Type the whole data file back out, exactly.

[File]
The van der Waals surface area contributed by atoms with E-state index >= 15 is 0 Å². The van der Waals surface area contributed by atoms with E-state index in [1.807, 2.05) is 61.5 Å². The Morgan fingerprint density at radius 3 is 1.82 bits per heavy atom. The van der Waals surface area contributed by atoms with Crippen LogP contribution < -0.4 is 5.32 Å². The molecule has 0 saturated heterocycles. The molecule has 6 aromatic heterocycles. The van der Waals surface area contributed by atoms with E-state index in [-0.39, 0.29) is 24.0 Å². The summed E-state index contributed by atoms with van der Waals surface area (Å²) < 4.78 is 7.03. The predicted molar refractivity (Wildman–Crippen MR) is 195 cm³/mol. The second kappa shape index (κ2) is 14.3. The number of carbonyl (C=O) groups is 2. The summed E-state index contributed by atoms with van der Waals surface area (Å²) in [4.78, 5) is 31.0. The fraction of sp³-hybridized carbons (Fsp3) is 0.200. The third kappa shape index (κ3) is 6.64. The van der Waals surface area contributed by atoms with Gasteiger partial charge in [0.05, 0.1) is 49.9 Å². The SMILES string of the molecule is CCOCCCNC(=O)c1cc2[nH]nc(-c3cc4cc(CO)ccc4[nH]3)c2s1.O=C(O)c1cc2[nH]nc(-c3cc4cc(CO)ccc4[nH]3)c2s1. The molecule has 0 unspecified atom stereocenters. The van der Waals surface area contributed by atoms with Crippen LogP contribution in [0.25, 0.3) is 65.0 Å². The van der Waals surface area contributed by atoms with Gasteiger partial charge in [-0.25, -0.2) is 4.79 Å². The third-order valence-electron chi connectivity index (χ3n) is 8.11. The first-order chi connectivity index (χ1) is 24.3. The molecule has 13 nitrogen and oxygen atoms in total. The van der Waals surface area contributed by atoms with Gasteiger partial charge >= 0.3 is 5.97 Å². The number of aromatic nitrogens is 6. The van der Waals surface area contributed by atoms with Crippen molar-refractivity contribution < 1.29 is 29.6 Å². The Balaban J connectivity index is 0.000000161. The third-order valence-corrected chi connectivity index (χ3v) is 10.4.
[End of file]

The van der Waals surface area contributed by atoms with E-state index >= 15 is 0 Å². The van der Waals surface area contributed by atoms with E-state index in [1.807, 2.05) is 61.5 Å². The Morgan fingerprint density at radius 3 is 1.82 bits per heavy atom. The van der Waals surface area contributed by atoms with Crippen LogP contribution < -0.4 is 5.32 Å². The molecule has 0 saturated heterocycles. The molecule has 6 aromatic heterocycles. The van der Waals surface area contributed by atoms with E-state index in [-0.39, 0.29) is 24.0 Å². The summed E-state index contributed by atoms with van der Waals surface area (Å²) < 4.78 is 7.03. The predicted molar refractivity (Wildman–Crippen MR) is 195 cm³/mol. The second kappa shape index (κ2) is 14.3. The number of carbonyl (C=O) groups is 2. The summed E-state index contributed by atoms with van der Waals surface area (Å²) in [4.78, 5) is 31.0. The fraction of sp³-hybridized carbons (Fsp3) is 0.200. The third kappa shape index (κ3) is 6.64. The van der Waals surface area contributed by atoms with Gasteiger partial charge in [0.05, 0.1) is 49.9 Å². The SMILES string of the molecule is CCOCCCNC(=O)c1cc2[nH]nc(-c3cc4cc(CO)ccc4[nH]3)c2s1.O=C(O)c1cc2[nH]nc(-c3cc4cc(CO)ccc4[nH]3)c2s1. The molecule has 0 unspecified atom stereocenters. The van der Waals surface area contributed by atoms with Crippen LogP contribution in [0.25, 0.3) is 65.0 Å². The van der Waals surface area contributed by atoms with Gasteiger partial charge in [-0.25, -0.2) is 4.79 Å². The third-order valence-electron chi connectivity index (χ3n) is 8.11. The first-order chi connectivity index (χ1) is 24.3. The molecule has 13 nitrogen and oxygen atoms in total. The van der Waals surface area contributed by atoms with Gasteiger partial charge >= 0.3 is 5.97 Å². The number of aromatic nitrogens is 6. The van der Waals surface area contributed by atoms with Crippen molar-refractivity contribution < 1.29 is 29.6 Å². The Balaban J connectivity index is 0.000000161. The third-order valence-corrected chi connectivity index (χ3v) is 10.4.